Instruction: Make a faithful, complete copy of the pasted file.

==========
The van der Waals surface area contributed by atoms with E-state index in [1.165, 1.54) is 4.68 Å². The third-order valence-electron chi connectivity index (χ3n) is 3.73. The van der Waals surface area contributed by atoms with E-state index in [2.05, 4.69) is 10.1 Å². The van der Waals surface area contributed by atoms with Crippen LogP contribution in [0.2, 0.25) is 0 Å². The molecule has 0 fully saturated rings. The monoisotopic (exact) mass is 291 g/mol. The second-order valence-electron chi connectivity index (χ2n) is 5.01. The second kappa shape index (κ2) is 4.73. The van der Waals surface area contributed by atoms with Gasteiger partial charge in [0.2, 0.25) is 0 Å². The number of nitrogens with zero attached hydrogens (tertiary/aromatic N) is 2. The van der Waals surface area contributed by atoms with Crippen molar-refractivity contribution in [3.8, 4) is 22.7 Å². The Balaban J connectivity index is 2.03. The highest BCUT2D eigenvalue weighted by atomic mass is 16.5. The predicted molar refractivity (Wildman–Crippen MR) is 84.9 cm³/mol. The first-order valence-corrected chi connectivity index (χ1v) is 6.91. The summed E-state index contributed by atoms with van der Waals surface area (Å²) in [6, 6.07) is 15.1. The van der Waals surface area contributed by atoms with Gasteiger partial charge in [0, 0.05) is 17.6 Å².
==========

The van der Waals surface area contributed by atoms with E-state index in [1.165, 1.54) is 4.68 Å². The third-order valence-electron chi connectivity index (χ3n) is 3.73. The van der Waals surface area contributed by atoms with E-state index in [2.05, 4.69) is 10.1 Å². The van der Waals surface area contributed by atoms with Crippen LogP contribution in [0.2, 0.25) is 0 Å². The molecule has 0 fully saturated rings. The monoisotopic (exact) mass is 291 g/mol. The second-order valence-electron chi connectivity index (χ2n) is 5.01. The second kappa shape index (κ2) is 4.73. The van der Waals surface area contributed by atoms with Gasteiger partial charge in [0.2, 0.25) is 0 Å². The number of nitrogens with zero attached hydrogens (tertiary/aromatic N) is 2. The van der Waals surface area contributed by atoms with Crippen molar-refractivity contribution in [3.8, 4) is 22.7 Å². The Balaban J connectivity index is 2.03. The highest BCUT2D eigenvalue weighted by atomic mass is 16.5. The predicted molar refractivity (Wildman–Crippen MR) is 84.9 cm³/mol. The first-order valence-corrected chi connectivity index (χ1v) is 6.91. The summed E-state index contributed by atoms with van der Waals surface area (Å²) in [6, 6.07) is 15.1. The van der Waals surface area contributed by atoms with Gasteiger partial charge in [0, 0.05) is 17.6 Å².